Leaseholders in the UK may be required to obtain licences or permissions from their Freeholder before they can begin certain activities in the property. It is important to be aware of what licences or permissions may be required before carrying out any works or activities in the property. The is due to the fact that contravening the terms of a lease will be deemed a "breach of lease" and can carry certain consequences that may potentially be severe depending on the type of contravention.
This article will explain the fundamentals of UK leasehold licences and permissions, the different types of licences and permissions, and the standard procedures for obtaining them.
The type of licence or permission that is required will depend on the activity that the leaseholder wishes to carry out. Some of the most common types of licences and permissions are listed below:
Once you have established the type of licence or permission that you need, it is important to follow the standard procedures for obtaining it. The first step is to contact the Freeholder and provide them with full details of the activity that you wish to carry out. It is important to be clear and concise in your request.
The Freeholder will then assess your request and either grant or refuse to grant the licence or permission. If the request is approved, the Freeholder will provide a document outlining the terms and conditions of the licence.
If the leaseholder carries out those activities without first obtaining a Licence there can be consequences.
Legally speaking any contravention of the lease is deemed to be a "breach of lease" that can give rise to the Landlord taking legal action against the leaseholder. In many leases there exists a "cost indemnity clause" that effectively makes the leaseholder liable for any legal costs that the Landlord has to incur in order to remedy that breach.
This is seen relatively often in situations of unauthorised alterations.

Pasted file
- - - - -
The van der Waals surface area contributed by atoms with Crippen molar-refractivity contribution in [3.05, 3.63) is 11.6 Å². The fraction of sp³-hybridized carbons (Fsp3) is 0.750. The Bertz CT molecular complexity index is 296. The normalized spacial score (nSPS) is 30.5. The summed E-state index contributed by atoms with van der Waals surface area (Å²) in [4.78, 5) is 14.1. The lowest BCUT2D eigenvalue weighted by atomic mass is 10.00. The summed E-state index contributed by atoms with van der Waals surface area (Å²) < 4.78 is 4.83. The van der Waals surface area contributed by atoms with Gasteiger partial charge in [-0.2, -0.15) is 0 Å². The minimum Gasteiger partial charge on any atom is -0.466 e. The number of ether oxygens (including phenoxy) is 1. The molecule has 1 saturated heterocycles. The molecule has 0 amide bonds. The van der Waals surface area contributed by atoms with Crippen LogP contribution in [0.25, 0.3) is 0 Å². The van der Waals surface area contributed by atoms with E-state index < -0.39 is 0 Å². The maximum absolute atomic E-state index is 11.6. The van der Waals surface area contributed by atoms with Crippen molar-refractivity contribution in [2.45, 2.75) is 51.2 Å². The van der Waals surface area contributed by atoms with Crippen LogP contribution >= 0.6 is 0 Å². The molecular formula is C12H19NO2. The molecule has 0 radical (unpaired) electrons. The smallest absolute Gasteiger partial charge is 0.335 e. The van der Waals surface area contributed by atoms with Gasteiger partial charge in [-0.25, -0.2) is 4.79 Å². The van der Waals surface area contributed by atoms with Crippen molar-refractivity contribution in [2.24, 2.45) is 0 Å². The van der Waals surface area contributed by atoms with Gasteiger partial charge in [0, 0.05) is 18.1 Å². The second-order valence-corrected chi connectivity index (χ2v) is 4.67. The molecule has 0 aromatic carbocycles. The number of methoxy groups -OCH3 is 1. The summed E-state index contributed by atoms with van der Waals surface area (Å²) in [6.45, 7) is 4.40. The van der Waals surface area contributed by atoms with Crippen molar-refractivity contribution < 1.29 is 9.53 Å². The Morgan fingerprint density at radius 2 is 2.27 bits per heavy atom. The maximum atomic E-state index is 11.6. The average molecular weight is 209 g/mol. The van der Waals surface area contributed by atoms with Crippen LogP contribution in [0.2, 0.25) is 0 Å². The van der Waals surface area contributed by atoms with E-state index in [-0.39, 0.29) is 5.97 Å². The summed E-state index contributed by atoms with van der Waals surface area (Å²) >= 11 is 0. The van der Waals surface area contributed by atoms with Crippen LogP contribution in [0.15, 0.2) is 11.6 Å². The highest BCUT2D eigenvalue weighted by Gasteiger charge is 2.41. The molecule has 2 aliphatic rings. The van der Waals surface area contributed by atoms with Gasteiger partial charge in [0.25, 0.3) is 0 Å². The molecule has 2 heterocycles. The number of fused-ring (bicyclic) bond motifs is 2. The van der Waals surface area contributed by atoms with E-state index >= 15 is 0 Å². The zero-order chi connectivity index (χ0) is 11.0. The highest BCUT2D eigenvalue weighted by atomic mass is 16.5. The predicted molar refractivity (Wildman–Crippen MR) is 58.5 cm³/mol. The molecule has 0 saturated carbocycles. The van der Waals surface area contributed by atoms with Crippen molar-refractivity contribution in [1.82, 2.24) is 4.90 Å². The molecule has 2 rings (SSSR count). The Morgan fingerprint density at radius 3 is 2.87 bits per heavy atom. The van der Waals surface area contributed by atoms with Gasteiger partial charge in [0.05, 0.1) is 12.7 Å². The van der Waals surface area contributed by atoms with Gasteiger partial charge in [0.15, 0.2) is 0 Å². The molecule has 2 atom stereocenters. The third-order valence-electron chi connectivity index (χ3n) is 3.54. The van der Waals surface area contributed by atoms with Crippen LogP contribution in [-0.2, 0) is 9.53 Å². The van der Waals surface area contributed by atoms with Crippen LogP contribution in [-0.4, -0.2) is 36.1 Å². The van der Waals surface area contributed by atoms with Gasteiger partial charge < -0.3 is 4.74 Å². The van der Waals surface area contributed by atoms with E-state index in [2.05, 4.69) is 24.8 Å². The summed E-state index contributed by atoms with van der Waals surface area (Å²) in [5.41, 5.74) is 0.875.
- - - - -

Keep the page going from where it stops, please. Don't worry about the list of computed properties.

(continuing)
This is whereby a leaseholder may have made some improvements to their flat; if they have changed the internal layout. Say by building a wall to create a new room within the property, this will likely be deemed an alteration of which permission should have been sought in advance.
Many leasehlolders may only realise their mistake once they come to sell their property. A valuation survey would usually be comissioned, and the valuations findings could well reveal to the buyer that there has indeed been a structural alteration to the property.
The buyer would then ask to see the licence. In such a case, the leaseholder must then attempt to seek a "retrospective licence to alter" from their Landlord. There is no certainty on the grant of such a licence as the Landlord is to be entitled to review the specification of the works.
A landlord cannot "reasonably withhold" their consent, but this still means that if there is a glaring reason why the permission should not be granted, then its possible those changes will have to be undone.
The cost of a licence or permission will vary depending on the type of licence, the activity that you wish to carry out, and the Freeholder. It is important to check what the fees are before you submit your request, as there may be additional charges for certain activities.
Leaseholders in the UK may need to obtain licences or permissions from their Freeholder in order to carry out certain activities in the property. This article has outlined the fundamentals of UK leasehold licences and permissions, the different types of licences and permissions, and the standard procedures for obtaining them. It is important to be aware of the costs and the type of licence or permission that is required before carrying out any works or activities in the property. Contact us for more information.